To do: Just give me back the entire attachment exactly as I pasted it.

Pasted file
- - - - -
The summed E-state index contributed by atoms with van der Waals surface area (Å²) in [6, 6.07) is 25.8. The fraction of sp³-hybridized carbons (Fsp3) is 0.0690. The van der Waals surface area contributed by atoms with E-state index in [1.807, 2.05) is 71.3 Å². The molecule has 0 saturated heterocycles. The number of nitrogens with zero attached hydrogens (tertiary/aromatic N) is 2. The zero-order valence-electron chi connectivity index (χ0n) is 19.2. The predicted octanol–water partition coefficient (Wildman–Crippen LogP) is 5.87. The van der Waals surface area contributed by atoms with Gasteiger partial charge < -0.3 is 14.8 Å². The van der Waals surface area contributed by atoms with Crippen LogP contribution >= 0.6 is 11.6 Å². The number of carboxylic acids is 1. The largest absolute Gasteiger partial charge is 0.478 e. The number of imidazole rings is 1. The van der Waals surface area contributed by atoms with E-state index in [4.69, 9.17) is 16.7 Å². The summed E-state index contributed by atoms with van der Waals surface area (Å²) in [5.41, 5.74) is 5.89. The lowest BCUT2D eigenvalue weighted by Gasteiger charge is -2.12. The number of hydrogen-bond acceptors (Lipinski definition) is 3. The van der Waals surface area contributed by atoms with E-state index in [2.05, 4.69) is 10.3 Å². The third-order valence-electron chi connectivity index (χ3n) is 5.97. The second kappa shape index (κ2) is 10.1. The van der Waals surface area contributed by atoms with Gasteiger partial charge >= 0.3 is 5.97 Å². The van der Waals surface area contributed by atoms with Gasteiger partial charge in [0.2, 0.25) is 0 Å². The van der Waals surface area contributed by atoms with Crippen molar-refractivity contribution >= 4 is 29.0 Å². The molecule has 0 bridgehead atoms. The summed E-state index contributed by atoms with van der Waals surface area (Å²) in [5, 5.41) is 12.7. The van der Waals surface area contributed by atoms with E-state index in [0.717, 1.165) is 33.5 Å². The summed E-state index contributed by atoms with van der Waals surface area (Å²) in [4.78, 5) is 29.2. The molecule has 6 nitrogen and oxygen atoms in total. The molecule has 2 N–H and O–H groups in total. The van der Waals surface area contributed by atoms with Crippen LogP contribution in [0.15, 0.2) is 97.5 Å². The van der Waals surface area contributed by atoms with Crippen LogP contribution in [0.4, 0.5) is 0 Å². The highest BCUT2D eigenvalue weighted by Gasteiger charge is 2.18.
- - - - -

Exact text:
The summed E-state index contributed by atoms with van der Waals surface area (Å²) in [6, 6.07) is 25.8. The fraction of sp³-hybridized carbons (Fsp3) is 0.0690. The van der Waals surface area contributed by atoms with E-state index in [1.807, 2.05) is 71.3 Å². The molecule has 0 saturated heterocycles. The number of nitrogens with zero attached hydrogens (tertiary/aromatic N) is 2. The zero-order valence-electron chi connectivity index (χ0n) is 19.2. The predicted octanol–water partition coefficient (Wildman–Crippen LogP) is 5.87. The van der Waals surface area contributed by atoms with Gasteiger partial charge < -0.3 is 14.8 Å². The van der Waals surface area contributed by atoms with Crippen LogP contribution >= 0.6 is 11.6 Å². The number of carboxylic acids is 1. The largest absolute Gasteiger partial charge is 0.478 e. The number of imidazole rings is 1. The van der Waals surface area contributed by atoms with E-state index in [4.69, 9.17) is 16.7 Å². The summed E-state index contributed by atoms with van der Waals surface area (Å²) in [5.41, 5.74) is 5.89. The lowest BCUT2D eigenvalue weighted by Gasteiger charge is -2.12. The number of hydrogen-bond acceptors (Lipinski definition) is 3. The van der Waals surface area contributed by atoms with E-state index in [2.05, 4.69) is 10.3 Å². The third-order valence-electron chi connectivity index (χ3n) is 5.97. The second kappa shape index (κ2) is 10.1. The van der Waals surface area contributed by atoms with Gasteiger partial charge >= 0.3 is 5.97 Å². The van der Waals surface area contributed by atoms with Gasteiger partial charge in [0.2, 0.25) is 0 Å². The van der Waals surface area contributed by atoms with Crippen molar-refractivity contribution >= 4 is 29.0 Å². The molecule has 0 bridgehead atoms. The summed E-state index contributed by atoms with van der Waals surface area (Å²) in [5, 5.41) is 12.7. The van der Waals surface area contributed by atoms with E-state index in [0.717, 1.165) is 33.5 Å². The summed E-state index contributed by atoms with van der Waals surface area (Å²) in [4.78, 5) is 29.2. The molecule has 6 nitrogen and oxygen atoms in total. The molecule has 2 N–H and O–H groups in total. The van der Waals surface area contributed by atoms with Crippen LogP contribution in [0.15, 0.2) is 97.5 Å². The van der Waals surface area contributed by atoms with Crippen LogP contribution in [0.4, 0.5) is 0 Å². The highest BCUT2D eigenvalue weighted by Gasteiger charge is 2.18.